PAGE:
• 5:22 - Morning Edition Segment B
  • 5:30 - Local Newscast & Weather
  • 5:33 - Morning Edition Segment C
  • 5:41 - Local Break (weather, sports, etc)
  • 5:42 - NPR Newscast
  • 5:43 - Local Break (marine forecast, etc.)
  • 5:45 - Morning Edition Segment D (or local segment)
  • 5:50 - Morning Edition Segment E (Fridays: Political Roundtable)

MORNING EDITION HOUR 2  (6-7AM & 8-9AM)

  • 6:00 - Morning Edition Billboard
  • 6:01 - NPR Newscast
  • 6:04 - Local Newscast & Weather
  • 6:07 - Morning Edition Segment A
  • 6:18 - Local Break
  • 6:19 - NPR Newscast
  • 6:20 - Local Break (business news, weather, sports, etc.)
  • 6:22 - Morning Edition Segment B
  • 6:30 - Local Newscast & Weather
  • 6:33 - Morning Edition Segment C
  • 6:41 - Local Break
  • 6:42 - NPR Newscast
  • 6:43 - Local Break (marine forecast, weather, etc.)
  • 6:45 - Morning Edition Segment D (or local segment)
  • 6:50 - Marketplace Morning Report (Fridays: Political Roundtable's Bonus Q & A)

*Many of the segments don't start right at the even minute mark, but I've left out the seconds just to keep this a little bit simpler. You can see the exact timing on the clock image above. 

WHAT ABOUT ALL THINGS CONSIDERED?

New ALL THINGS CONSIDERED clock, effective Nov.17, 2014
Credit NPR

The ATC clock is not changing significantly; the local breaks at xx:18:00 and xx:49:00 are expanding slightly and other pieces are shuffling around a bit to accommodate.  You'll still hear the same in-depth national news and local reporting from Dave Fallon and the RIPR newsroom every weekday afternoon!

There will be a few small changes:

 

HOW ABOUT WEEKENDS?

Again, things aren't changing too much with Weekend Edition: Saturday / Sunday, nor with Weekend All Things Considered.  

The local breaks are shifting a minute or two to accommodate national segments of different lengths, but that's all.  The overall content is not changing, it's just that different segment lengths give program producers more flexibility in what stories they can cover and how they cover them.  You'll hear the same local newscast from Chuck Hinman every Saturday and Sunday morning.

ROLL-OVERS, or WHY IS MORNING EDITION NOW REPEATING ITS STORIES?

Actually Morning Edition has always done that.  It's a two-hour show that runs from 5am to 7am ET, and then repeats every two hours until 1pm ET (although RIPR only carries it until 9:00 AM).   Stories often repeat from two-hour chunk to two-hour chunk, but there's also a whole slew of reporters and producers constantly updating stories as new information comes in, so everything is always fresh.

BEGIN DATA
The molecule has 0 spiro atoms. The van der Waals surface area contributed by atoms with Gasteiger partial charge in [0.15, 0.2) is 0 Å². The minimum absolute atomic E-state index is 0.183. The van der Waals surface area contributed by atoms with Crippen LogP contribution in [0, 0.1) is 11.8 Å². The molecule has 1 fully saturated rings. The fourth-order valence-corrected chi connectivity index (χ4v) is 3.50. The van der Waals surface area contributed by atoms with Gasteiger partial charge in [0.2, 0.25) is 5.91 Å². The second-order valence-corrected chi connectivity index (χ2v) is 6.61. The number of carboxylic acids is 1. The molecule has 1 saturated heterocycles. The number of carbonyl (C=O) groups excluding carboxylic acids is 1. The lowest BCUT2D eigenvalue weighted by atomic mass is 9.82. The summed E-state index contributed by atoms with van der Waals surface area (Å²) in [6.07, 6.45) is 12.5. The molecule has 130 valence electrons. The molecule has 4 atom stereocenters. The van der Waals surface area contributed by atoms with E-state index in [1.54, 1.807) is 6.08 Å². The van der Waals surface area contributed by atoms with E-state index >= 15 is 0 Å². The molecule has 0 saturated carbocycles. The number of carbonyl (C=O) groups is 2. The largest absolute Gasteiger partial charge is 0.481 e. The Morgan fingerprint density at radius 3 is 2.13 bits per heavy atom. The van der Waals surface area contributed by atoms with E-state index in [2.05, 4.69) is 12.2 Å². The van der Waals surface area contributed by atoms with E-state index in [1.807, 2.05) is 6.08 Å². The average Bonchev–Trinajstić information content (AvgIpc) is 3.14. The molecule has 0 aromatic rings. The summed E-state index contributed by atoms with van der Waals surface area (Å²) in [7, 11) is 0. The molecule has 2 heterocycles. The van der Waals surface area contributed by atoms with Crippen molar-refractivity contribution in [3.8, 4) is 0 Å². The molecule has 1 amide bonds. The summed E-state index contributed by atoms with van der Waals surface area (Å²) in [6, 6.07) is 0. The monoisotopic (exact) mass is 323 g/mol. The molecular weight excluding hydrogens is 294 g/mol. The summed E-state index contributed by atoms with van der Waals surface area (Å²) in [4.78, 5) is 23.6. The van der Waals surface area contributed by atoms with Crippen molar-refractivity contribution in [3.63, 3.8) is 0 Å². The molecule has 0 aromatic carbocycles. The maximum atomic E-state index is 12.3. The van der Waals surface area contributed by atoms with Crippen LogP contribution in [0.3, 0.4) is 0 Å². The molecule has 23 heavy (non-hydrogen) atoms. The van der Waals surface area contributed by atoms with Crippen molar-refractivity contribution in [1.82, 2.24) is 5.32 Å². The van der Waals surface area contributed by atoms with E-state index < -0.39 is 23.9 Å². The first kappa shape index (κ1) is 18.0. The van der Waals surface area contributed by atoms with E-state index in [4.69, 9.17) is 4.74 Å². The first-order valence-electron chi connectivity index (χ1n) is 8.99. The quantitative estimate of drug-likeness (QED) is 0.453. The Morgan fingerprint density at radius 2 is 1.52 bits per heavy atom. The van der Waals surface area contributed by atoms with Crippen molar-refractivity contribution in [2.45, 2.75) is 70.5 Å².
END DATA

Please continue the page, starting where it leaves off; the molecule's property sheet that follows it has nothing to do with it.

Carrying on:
The reason they do that "repeat" is for time zones.  NPR has affiliate stations across the country, so they repeat, or "roll over", the show every two hours to give everyone, in every time zone, fresh content for their entire morning, regardless of whether it's "morning" in California or Washington DC (or Rhode Island, of course!).

As for why RIPR airs both the 5-7am "chunk" and the 7-9am "roll over" has to do with how people listen.  Most people tune in for relatively brief periods, often 20 to 30 minutes.  Logically, this makes sense.  Someone working flex time is often awake and at work pretty early, so they might catch more of the 5-7am "chunk".  Whereas someone working "9 to 5" is more likely to tune in for the 7-9am "chunk." Even more common, is that someone will only hear Morning Edition while they are commuting in their car from 8:10 - 8:33 (for example).  Overall, both NPR and RIPR have found this is the best balance of making top-notch content like Morning Edition as accessible to as wide an audience as we can, without repeating ourselves so much that long-form listeners get bored.

By the way, All Things Considered works on the same principle: the first "chunk" is 4-6pm ET, we then air part of the second "chunk" from 6-6:30pm before transitioning into Marketplace from 6:30-7pm.

 

WHAT ABOUT THE REST OF THE DAY?  ON POINT?  HERE & NOW?  FRESH AIR?  THE BBC?  OTHER SHOWS?

There are no firm plans to change the clocks on any of those shows.  Listening patterns tend to be rather different for mid-day or evening when compared to morning- and afternoon-drive times.  Right now I'd say the prevailing attitude is "wait-and-see" on the ME/ATC clocks before even looking at anything else.  So even if changes do eventually come, it'll be many months...if not years...before that happens.

Also, the BBC Newshour is not produced by NPR and thus they set their own clocks.  Fortunately, they have a similar type of newscast at the beginning of the hour which makes their programming compatible to ours.

 

WHY IS RIPR DOING THIS?

All NPR affiliate stations are adopting these new clocks, not just RIPR.   NPR spent well over a year researching and examining audience listening patterns across the country, as well as how stations were using the clocks to insert local content.  To say the studies were exhaustive would be a significant understatement.  These new clocks represent the best possible balance of:

  • Adapting to changes in listener habits in the post-Internet age.
  • Allowing needed flexibility in national content production & presentation.
  • Meeting the needs of local affiliate stations.
  • Accommodating practical realities of operational methods inherent to a clock-based synchronization schema between national and local content.

 

I THINK THIS IS GREAT!/I THINK THIS IS HORRIBLE!

By all means, please let us know!   Tell us what you think in the comments below, or you can email or call James Baumgartner: james@ripr.org, 401-751-1547. James is always very happy to talk to listeners about the programming on our air.